Final Fantasy has one of the greatest first entries in RPG history. It’s robust, iconic, and endlessly replayable thanks to a flexible class system. So many words have been written about it, you almost have to wonder what more could be said. Well, thanks to a few wonderful quality of life tweaks from the new console release of the Pixel Remasters, the way you play the series comes with many more options.
Let’s start with the basics. Final Fantasy is a pretty simple RPG. Talk to some NPCs until you get a hint for a quest, go to a dungeon, explore a bit, find a key item, and repeat. Sometimes you’ll get some cool piece of kit like a boat or an airship, and valuable equipment pieces litter each floor in these areas in both normal and trapped chests. You enter your commands at the top of each turn, and watch the battle between your party and the enemies play out.
Final Fantasy was also a visual treat for its time, offering sprites with a distinct sense of style and a collection of appealing spell effects. Weapons have a collection of interesting models, each class has a unique class change that completely changes their sprites, and areas span creative locales from volcanoes to flying fortresses. And this doesn’t even touch a story that is far more ambitious than most of its 1980s contemporaries.
But Final Fantasy has one aspect that most allows it to stand above its contemporaries. At the start of the game, you select from up to six jobs across your four party members. Some party compositions are easier to complete the game with than others, but all jobs are viable with the right (and sometimes absurd) strategies. Players who like to find out how to break games or how to complete a game under the most challenging circumstances have a lot to enjoy considering how long ago the game was initially released.
But the Pixel Remasters add plenty of quality of life options. A run button makes moving through dungeons more smooth. Your party automatically re-targets when their target dies. The experience curve has been flattened somewhat, reducing the amount of grinding needed. These changes help make the Pixel Remaster one of the best ways to play the original game. But what elevates it to definitive status are the changes made for this new console release.
There are a few changes that are easy to notice. A new pixel font vastly improves the original squished font, though a bolder font would be even easier to read. The ability to switch between the arranged and original soundtrack lets you dip into how games sounded in the NES era. And it’s easy to toggle off random encounters by clicking the right analog stick, which makes retreading old areas or getting out of dungeons a breeze. Maps make the areas much easier to navigate. Autosaves at each screen transition help to smooth out the occasionally brutal save system. But those aren’t the main changes that keep the game feeling fresh. Those are hidden away in the “boosts” menu.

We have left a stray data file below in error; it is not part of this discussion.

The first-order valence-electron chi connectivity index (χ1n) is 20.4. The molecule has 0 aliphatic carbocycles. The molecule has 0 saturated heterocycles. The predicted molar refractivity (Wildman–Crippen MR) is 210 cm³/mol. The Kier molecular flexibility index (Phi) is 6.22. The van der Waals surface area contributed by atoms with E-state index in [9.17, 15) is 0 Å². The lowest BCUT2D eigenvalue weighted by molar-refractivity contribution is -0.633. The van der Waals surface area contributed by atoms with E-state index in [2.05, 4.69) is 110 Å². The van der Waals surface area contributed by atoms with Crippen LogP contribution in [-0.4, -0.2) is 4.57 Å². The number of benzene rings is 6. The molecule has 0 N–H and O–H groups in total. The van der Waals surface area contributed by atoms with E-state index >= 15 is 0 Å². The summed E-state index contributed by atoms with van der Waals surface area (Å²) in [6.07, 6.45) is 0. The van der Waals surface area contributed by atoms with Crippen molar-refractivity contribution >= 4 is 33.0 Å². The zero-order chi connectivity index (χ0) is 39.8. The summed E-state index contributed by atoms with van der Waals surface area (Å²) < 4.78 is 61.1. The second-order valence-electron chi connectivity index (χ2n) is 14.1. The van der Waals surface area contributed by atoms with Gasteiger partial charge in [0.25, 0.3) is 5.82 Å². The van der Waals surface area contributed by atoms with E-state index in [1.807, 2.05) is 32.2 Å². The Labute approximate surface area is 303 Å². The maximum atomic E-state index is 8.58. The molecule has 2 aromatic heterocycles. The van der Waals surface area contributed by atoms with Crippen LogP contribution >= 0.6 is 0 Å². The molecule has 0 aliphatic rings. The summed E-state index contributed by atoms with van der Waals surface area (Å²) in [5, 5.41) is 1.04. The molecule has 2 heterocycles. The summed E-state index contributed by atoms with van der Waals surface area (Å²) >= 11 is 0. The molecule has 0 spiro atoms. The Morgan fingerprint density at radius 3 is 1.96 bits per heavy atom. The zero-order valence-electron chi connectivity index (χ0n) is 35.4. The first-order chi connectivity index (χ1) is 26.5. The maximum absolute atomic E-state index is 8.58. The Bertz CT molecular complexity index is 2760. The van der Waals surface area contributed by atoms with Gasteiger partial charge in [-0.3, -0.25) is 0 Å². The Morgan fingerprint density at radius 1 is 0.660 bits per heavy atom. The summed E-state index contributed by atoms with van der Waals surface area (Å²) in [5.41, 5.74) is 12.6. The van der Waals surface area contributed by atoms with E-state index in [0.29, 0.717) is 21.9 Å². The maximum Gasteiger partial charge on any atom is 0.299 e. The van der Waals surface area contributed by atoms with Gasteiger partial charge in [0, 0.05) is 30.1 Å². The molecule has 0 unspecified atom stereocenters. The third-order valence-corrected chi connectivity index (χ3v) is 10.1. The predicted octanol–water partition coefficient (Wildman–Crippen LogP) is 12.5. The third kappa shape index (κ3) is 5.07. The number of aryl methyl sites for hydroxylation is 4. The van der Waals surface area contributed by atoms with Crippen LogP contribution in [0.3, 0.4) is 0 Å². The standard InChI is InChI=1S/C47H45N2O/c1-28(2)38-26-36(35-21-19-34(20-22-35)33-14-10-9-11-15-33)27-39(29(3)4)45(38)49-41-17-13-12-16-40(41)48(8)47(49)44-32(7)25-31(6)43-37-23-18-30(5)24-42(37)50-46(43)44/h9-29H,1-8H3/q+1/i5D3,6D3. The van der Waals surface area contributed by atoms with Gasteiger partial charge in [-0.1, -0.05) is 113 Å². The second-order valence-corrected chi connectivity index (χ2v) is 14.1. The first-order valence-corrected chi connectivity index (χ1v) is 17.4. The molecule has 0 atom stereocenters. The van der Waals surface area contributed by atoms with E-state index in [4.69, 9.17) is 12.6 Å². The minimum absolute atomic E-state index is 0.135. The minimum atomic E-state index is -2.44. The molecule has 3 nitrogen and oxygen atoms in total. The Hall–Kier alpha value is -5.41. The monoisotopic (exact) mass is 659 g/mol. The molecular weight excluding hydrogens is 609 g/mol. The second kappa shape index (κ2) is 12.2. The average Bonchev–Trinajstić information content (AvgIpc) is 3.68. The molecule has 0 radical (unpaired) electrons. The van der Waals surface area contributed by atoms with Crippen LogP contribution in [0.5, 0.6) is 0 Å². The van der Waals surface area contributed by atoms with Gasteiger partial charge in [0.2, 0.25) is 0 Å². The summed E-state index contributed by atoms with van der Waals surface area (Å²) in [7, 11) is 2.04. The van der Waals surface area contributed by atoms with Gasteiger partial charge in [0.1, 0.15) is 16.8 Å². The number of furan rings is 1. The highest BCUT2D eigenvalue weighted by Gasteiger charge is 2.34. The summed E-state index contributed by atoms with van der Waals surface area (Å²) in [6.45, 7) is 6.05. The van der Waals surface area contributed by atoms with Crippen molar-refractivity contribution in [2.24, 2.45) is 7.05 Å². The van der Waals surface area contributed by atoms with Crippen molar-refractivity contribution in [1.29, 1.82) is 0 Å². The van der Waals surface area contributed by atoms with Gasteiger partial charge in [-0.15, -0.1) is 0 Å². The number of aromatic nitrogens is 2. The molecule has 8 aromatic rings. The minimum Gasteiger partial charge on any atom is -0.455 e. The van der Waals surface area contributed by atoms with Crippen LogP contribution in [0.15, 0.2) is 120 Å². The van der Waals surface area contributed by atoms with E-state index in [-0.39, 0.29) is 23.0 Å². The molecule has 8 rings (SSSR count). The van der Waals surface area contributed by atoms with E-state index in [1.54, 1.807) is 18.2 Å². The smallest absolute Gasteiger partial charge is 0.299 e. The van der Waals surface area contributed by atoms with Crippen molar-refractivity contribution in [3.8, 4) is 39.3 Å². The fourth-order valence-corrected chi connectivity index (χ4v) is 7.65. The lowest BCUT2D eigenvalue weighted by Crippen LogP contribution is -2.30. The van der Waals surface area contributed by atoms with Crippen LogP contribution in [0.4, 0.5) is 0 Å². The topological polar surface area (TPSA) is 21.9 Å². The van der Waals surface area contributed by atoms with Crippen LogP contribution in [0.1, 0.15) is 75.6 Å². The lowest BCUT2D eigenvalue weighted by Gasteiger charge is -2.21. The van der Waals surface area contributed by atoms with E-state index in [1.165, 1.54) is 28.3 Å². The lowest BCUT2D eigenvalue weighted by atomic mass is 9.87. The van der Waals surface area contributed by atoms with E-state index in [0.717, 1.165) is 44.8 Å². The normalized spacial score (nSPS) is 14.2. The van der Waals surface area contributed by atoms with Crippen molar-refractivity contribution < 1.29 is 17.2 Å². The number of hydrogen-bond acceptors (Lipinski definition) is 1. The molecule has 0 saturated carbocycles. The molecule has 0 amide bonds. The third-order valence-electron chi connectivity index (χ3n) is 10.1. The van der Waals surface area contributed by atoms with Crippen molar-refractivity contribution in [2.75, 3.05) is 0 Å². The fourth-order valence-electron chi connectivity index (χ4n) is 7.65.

These “boosts” offer two abilities in this first game. First, you can modify experience and gil gain by 0x to 4x, with some comfortable spots between. This can completely change the pace of the game when applied smartly. For example, I was able to fly through the game while still experiencing plenty of challenges from the game’s strongest bosses by cranking up my gil gain and doubling my experience while turning off encounters whenever I was getting frustrated trying to navigate, or when the game made me go back to an area where enemies weren’t worth it. All told, these changes meant I spent less time grinding and more time exploring new places, and never felt significantly behind or ahead of the curve.
Having these options truly gives the game new life and makes it feel at home for modern players who might not have the patience for older RPGs. The ability to adjust difficulty at any time made me feel more comfortable taking a unique team, leaving a white mage on the bench for the first time in my Final Fantasy career and giving myself over to the unmatched coolness of the red mage.
That flexibility makes this version of the Pixel Remaster the definitive version of Final Fantasy, but it’s not without its faults. The color palette seems to be made with mobile screens in mind, with high contrast visuals seeming a bit flatter than other remakes of the game. While it fades into the background, the difference is stark when you look at something like the PSP remake. Devotion to recreating the original is mixed, as sometimes you’ll get oddities like the weirdly proportioned promoted classes next to real visual updates like modern water effects or flashy spell effects. The style never feels entirely cohesive, but the bright colors and beautiful vistas can still appeal. It’s not the best the game has ever looked, but it’s a solid blend of classic and new.
Unfortunately, this new version also brought some framerate issues and stuttering on the Switch version that don’t appear to exist on the PS4. For example, when moving quickly or during some of the world map scrolling screens during the intro, frames get hitched in a pretty noticeable fashion. While this will doubtlessly annoy some players, it’s not a huge hindrance, as it’s not constant and never interferes with gameplay. Still, it’s odd to see in a game that doesn’t seem too technically demanding.
Bottom line: if you want to play Final Fantasy, this is the way to do it. The quality of life changes are invaluable, the visuals are eye-catching, and the game plays as great as ever. Even a few hiccups can’t hold back a wonderful all-time classic.